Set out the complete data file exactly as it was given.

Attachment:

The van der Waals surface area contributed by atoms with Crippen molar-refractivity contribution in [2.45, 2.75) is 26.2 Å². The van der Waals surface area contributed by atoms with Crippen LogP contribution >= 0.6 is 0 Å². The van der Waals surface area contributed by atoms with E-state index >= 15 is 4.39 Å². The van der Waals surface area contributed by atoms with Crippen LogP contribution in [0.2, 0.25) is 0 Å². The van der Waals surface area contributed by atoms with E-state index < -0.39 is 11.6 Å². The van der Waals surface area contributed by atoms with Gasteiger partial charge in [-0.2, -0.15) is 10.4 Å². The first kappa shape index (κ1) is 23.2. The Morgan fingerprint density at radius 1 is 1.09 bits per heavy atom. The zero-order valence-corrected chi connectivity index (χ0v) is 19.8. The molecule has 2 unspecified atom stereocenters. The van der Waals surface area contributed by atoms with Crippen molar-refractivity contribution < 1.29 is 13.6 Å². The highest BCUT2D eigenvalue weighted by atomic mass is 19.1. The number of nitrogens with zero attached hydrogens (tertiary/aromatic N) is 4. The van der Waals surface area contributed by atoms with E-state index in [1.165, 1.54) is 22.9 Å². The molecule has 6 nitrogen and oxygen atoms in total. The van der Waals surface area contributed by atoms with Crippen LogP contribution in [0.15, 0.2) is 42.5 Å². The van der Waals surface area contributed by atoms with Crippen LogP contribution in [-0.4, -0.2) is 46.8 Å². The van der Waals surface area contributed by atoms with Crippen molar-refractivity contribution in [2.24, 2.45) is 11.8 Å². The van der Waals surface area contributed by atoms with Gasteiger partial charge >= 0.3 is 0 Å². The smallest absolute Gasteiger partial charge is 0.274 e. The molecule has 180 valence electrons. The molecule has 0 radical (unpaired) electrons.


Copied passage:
The van der Waals surface area contributed by atoms with Crippen molar-refractivity contribution in [2.45, 2.75) is 26.2 Å². The van der Waals surface area contributed by atoms with Crippen LogP contribution >= 0.6 is 0 Å². The van der Waals surface area contributed by atoms with E-state index >= 15 is 4.39 Å². The van der Waals surface area contributed by atoms with Crippen LogP contribution in [0.2, 0.25) is 0 Å². The van der Waals surface area contributed by atoms with E-state index < -0.39 is 11.6 Å². The van der Waals surface area contributed by atoms with Gasteiger partial charge in [-0.2, -0.15) is 10.4 Å². The first kappa shape index (κ1) is 23.2. The Morgan fingerprint density at radius 1 is 1.09 bits per heavy atom. The zero-order valence-corrected chi connectivity index (χ0v) is 19.8. The molecule has 2 unspecified atom stereocenters. The van der Waals surface area contributed by atoms with Crippen molar-refractivity contribution < 1.29 is 13.6 Å². The highest BCUT2D eigenvalue weighted by atomic mass is 19.1. The number of nitrogens with zero attached hydrogens (tertiary/aromatic N) is 4. The van der Waals surface area contributed by atoms with E-state index in [1.165, 1.54) is 22.9 Å². The molecule has 6 nitrogen and oxygen atoms in total. The van der Waals surface area contributed by atoms with Crippen LogP contribution in [0.15, 0.2) is 42.5 Å². The van der Waals surface area contributed by atoms with Crippen LogP contribution in [-0.4, -0.2) is 46.8 Å². The van der Waals surface area contributed by atoms with Crippen molar-refractivity contribution in [2.24, 2.45) is 11.8 Å². The van der Waals surface area contributed by atoms with Gasteiger partial charge >= 0.3 is 0 Å². The smallest absolute Gasteiger partial charge is 0.274 e. The molecule has 180 valence electrons. The molecule has 0 radical (unpaired) electrons.